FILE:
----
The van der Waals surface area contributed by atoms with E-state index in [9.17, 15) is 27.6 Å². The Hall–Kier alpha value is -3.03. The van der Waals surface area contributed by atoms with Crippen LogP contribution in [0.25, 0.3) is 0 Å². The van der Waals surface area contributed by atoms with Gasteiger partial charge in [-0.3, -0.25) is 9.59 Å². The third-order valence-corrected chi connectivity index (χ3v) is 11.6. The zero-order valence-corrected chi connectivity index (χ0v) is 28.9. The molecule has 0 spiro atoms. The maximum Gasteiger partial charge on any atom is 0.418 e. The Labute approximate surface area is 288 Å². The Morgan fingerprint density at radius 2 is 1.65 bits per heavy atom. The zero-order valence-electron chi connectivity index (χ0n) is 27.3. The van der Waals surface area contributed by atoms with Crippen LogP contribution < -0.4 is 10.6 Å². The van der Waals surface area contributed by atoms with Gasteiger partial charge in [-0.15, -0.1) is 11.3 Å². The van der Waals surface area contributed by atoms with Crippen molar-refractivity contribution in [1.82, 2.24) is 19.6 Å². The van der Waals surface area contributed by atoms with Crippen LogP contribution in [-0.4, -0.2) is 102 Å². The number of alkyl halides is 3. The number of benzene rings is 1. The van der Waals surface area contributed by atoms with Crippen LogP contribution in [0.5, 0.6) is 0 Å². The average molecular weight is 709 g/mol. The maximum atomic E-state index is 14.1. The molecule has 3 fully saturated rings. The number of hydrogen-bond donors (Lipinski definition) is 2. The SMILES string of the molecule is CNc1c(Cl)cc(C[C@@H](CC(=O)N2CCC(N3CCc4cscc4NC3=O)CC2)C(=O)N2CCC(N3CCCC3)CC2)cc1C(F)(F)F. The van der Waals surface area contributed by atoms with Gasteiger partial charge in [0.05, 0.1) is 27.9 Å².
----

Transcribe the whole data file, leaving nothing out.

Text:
The van der Waals surface area contributed by atoms with E-state index in [9.17, 15) is 27.6 Å². The Hall–Kier alpha value is -3.03. The van der Waals surface area contributed by atoms with Crippen LogP contribution in [0.25, 0.3) is 0 Å². The van der Waals surface area contributed by atoms with Gasteiger partial charge in [-0.3, -0.25) is 9.59 Å². The third-order valence-corrected chi connectivity index (χ3v) is 11.6. The zero-order valence-corrected chi connectivity index (χ0v) is 28.9. The molecule has 0 spiro atoms. The maximum Gasteiger partial charge on any atom is 0.418 e. The Labute approximate surface area is 288 Å². The Morgan fingerprint density at radius 2 is 1.65 bits per heavy atom. The zero-order valence-electron chi connectivity index (χ0n) is 27.3. The van der Waals surface area contributed by atoms with Crippen LogP contribution < -0.4 is 10.6 Å². The van der Waals surface area contributed by atoms with Gasteiger partial charge in [-0.15, -0.1) is 11.3 Å². The van der Waals surface area contributed by atoms with Crippen molar-refractivity contribution in [1.82, 2.24) is 19.6 Å². The van der Waals surface area contributed by atoms with Crippen LogP contribution in [-0.4, -0.2) is 102 Å². The number of alkyl halides is 3. The number of benzene rings is 1. The van der Waals surface area contributed by atoms with Crippen LogP contribution in [0.5, 0.6) is 0 Å². The average molecular weight is 709 g/mol. The maximum atomic E-state index is 14.1. The molecule has 3 fully saturated rings. The number of hydrogen-bond donors (Lipinski definition) is 2. The SMILES string of the molecule is CNc1c(Cl)cc(C[C@@H](CC(=O)N2CCC(N3CCc4cscc4NC3=O)CC2)C(=O)N2CCC(N3CCCC3)CC2)cc1C(F)(F)F. The van der Waals surface area contributed by atoms with Gasteiger partial charge in [0.05, 0.1) is 27.9 Å².